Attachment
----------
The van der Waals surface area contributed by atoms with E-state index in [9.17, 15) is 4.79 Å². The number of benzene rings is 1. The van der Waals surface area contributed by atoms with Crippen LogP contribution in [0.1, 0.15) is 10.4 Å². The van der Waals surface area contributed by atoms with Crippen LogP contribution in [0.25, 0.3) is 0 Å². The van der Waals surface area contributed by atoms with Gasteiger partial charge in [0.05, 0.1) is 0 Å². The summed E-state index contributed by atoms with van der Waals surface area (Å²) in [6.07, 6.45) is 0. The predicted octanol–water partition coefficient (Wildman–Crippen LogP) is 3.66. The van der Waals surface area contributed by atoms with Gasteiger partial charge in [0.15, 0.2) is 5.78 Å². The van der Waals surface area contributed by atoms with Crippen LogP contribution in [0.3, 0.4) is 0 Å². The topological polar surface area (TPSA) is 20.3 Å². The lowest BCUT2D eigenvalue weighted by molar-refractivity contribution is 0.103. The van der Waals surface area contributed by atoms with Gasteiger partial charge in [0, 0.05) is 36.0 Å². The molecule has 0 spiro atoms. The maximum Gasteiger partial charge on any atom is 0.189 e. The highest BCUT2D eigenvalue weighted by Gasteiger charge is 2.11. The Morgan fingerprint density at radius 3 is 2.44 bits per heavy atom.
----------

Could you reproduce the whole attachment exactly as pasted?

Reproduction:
The van der Waals surface area contributed by atoms with E-state index in [9.17, 15) is 4.79 Å². The number of benzene rings is 1. The van der Waals surface area contributed by atoms with Crippen LogP contribution in [0.1, 0.15) is 10.4 Å². The van der Waals surface area contributed by atoms with Crippen LogP contribution in [0.25, 0.3) is 0 Å². The van der Waals surface area contributed by atoms with Gasteiger partial charge in [0.05, 0.1) is 0 Å². The summed E-state index contributed by atoms with van der Waals surface area (Å²) in [6.07, 6.45) is 0. The predicted octanol–water partition coefficient (Wildman–Crippen LogP) is 3.66. The van der Waals surface area contributed by atoms with Gasteiger partial charge in [0.15, 0.2) is 5.78 Å². The van der Waals surface area contributed by atoms with Crippen LogP contribution in [0.3, 0.4) is 0 Å². The topological polar surface area (TPSA) is 20.3 Å². The lowest BCUT2D eigenvalue weighted by molar-refractivity contribution is 0.103. The van der Waals surface area contributed by atoms with Gasteiger partial charge in [0, 0.05) is 36.0 Å². The molecule has 0 spiro atoms. The maximum Gasteiger partial charge on any atom is 0.189 e. The highest BCUT2D eigenvalue weighted by Gasteiger charge is 2.11. The Morgan fingerprint density at radius 3 is 2.44 bits per heavy atom.